Under Glass is a multi-sensory experience that may be the most unique performance I’ll see this year. A creative and experimental production, it resists genre. It’s not quite dance, not quite drama, not quite whole. 

Fans of The Smiths will recognise the billing of Thorn as a play about Morrissey. The poster is reminiscent of the famous trio outside Salford Lads Club, the title alludes to The Boy With A Thorn In His Side track and the second run of this play is put on just weeks before Morrissey’s latest album is released on November 17th.

Austentatious may initially give the impression that you are about to embark on an evening of work based on the literary genius Jane Austen. However, this is a performance like no other. It is not in the least bit serious and mustn’t be confused with anything remotely related to Austen’s work.

On arriving to see an adaptation of Sophocles' Antigone, one usually expects to be transported two millennia back into the ancient world. Surprisingly, this production does the opposite, presenting a futurist vision of the ancient Greek tragedy.

Things I Know To Be True is a co-production between Frantic Assembly and State Theatre Company of South Australia and this is the third time they have done it.

It’s rare to watch a play that is so current in its story, that the backdrop of the story is still developing. The Kite Runner is an adaption based on the best-selling novel by Khaled Hosseni. The story is narrated by Amir (David Ahmad), who takes us on a journey of his life from the 1970's to the 2000's.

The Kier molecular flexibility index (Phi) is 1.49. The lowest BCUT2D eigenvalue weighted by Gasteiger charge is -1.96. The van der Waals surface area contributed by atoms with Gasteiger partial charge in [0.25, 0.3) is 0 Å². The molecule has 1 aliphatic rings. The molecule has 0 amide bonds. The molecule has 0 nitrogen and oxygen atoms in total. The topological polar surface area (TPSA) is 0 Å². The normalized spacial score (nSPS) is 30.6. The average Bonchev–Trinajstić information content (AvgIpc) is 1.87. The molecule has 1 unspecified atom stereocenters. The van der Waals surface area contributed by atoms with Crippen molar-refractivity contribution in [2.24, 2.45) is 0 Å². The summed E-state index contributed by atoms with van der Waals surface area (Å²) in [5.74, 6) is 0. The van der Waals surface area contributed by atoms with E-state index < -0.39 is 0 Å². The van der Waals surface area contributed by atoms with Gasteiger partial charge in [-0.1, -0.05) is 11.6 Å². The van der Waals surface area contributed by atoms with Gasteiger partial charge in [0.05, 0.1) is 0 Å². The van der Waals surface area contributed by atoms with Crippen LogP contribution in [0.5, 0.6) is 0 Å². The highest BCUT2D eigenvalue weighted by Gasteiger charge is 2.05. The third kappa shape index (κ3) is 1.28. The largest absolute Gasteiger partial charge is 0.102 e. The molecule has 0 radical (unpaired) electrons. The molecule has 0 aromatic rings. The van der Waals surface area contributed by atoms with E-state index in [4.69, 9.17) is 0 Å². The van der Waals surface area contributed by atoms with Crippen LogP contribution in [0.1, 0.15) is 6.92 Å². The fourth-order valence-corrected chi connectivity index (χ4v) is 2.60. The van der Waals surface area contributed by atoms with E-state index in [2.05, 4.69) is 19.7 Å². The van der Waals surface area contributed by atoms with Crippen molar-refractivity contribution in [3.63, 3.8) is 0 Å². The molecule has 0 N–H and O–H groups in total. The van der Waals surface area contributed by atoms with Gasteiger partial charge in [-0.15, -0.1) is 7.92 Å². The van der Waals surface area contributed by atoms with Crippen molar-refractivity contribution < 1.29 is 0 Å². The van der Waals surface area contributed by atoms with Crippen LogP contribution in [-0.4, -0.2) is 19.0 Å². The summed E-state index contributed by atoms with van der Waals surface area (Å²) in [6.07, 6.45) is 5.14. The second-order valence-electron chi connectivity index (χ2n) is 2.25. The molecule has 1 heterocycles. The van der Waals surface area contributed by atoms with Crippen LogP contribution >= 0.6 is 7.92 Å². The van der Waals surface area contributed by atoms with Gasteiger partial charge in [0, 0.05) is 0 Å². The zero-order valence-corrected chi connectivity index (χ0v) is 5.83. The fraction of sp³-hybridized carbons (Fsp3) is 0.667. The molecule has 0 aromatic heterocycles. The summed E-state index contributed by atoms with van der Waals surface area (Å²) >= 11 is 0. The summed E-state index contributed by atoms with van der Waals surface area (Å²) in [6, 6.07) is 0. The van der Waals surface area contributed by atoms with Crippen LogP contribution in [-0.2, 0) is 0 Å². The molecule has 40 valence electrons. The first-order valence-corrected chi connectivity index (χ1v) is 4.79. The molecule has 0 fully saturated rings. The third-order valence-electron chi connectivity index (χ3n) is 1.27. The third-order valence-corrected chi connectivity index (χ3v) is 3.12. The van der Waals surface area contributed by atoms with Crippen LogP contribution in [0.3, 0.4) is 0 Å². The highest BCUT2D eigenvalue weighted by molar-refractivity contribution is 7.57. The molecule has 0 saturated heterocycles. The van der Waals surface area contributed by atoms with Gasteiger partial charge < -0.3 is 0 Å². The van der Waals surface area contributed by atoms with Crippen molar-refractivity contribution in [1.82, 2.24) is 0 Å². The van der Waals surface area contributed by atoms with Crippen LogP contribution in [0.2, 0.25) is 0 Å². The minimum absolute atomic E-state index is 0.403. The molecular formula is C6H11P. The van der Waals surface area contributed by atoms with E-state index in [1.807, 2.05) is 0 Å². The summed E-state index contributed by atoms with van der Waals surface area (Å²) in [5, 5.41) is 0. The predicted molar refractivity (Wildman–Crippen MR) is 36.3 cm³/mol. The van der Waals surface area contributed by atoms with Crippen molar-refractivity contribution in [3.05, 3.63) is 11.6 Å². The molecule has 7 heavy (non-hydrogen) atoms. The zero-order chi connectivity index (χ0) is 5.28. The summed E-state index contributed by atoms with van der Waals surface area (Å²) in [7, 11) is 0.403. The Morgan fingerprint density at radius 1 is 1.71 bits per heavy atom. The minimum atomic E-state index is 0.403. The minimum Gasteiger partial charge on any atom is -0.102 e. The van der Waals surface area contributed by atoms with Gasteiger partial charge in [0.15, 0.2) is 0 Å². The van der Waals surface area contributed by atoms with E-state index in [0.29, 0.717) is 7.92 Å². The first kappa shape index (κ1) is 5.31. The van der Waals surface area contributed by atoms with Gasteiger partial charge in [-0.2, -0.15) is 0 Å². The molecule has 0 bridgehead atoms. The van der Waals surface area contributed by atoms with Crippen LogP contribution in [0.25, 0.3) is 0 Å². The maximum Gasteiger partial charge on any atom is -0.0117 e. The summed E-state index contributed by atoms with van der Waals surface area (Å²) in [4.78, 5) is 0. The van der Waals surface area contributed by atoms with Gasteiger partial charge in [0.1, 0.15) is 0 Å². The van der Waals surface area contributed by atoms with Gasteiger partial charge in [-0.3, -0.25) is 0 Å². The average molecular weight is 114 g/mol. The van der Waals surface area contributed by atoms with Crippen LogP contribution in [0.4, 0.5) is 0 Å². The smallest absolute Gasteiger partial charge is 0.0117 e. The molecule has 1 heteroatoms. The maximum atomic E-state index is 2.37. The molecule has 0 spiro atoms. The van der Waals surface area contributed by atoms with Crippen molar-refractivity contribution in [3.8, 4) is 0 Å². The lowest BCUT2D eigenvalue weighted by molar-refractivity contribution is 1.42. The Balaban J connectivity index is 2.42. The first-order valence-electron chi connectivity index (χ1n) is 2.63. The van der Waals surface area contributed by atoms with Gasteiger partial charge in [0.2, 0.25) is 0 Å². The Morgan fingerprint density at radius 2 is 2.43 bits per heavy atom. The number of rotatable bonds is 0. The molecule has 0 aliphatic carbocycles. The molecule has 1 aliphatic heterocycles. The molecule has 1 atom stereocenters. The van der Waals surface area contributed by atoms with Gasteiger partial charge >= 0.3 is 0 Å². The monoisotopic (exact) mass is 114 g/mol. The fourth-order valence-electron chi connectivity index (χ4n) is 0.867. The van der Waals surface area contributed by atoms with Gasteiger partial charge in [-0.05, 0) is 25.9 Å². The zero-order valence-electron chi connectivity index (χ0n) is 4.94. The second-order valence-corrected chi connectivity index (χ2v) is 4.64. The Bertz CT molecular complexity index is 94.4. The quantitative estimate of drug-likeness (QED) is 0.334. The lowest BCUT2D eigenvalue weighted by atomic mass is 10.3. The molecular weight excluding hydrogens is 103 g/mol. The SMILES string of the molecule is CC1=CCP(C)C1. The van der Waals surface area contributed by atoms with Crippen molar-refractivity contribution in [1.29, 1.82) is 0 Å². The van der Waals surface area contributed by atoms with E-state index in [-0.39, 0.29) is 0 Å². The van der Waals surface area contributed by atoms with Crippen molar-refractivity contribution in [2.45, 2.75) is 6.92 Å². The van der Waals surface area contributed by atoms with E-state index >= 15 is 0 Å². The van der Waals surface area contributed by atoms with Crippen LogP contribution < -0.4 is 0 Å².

Stick Man is a favorite book in our household (as all Julia Donaldson’s stories tend to be), so my 5-year-old daughter was excited to see this live on the stage.  Scamp Theatre’s production certainly didn’t disappoint today at the Lowry Quay’s Theatre as my daughter and the packed auditorium were enchanted from beginning to end! 

The Lowry has always been a place for innovation and fostering new talent, this week they brought us “Musical rewrites - a week of new work at the very frontier of new musical theatre.” In short, a series of double bills of new original productions and works-in-progress.

I had the pleasure of seeing The Leftovers from Sheep Soup Productions and Buzz: A New Musical from Fat Rascal Theatre.

The Lowry Theatre’s Aldridge Studio hosted The People’s Theatre Company’s endearing show, Don’t Dribble on the Dragon. The performance is based on the book written by Steven Lee and includes magic designed by the late TV magician Paul Daniels.

With a mission statement to be one of the world’s best classical ballet companies, Birmingham Royal Ballet is respected for its excellence, artistic innovation and social responsibility, that connects with its audiences and communities in its home city of Birmingham, throughout the UK and across the world - Presented this hour-long, interactive show, specially adapted version of Aladdin for children aged 3 years and over.

There was a genuine buzz, as I took my seat in The Quays Theatre at The Lowry tonight, and no it wasn’t the speakers, it an expectant audience, ready for an evening of musical mirth with Ben Reynolds, Will Collier, Mark Brown, Joe Auckland, Ed Sheldrake and Alex Horne, aka The Horne Section. The quirky and cool jazz and soul music that was blaring through the speakers set the mood for tonight’s entertainment.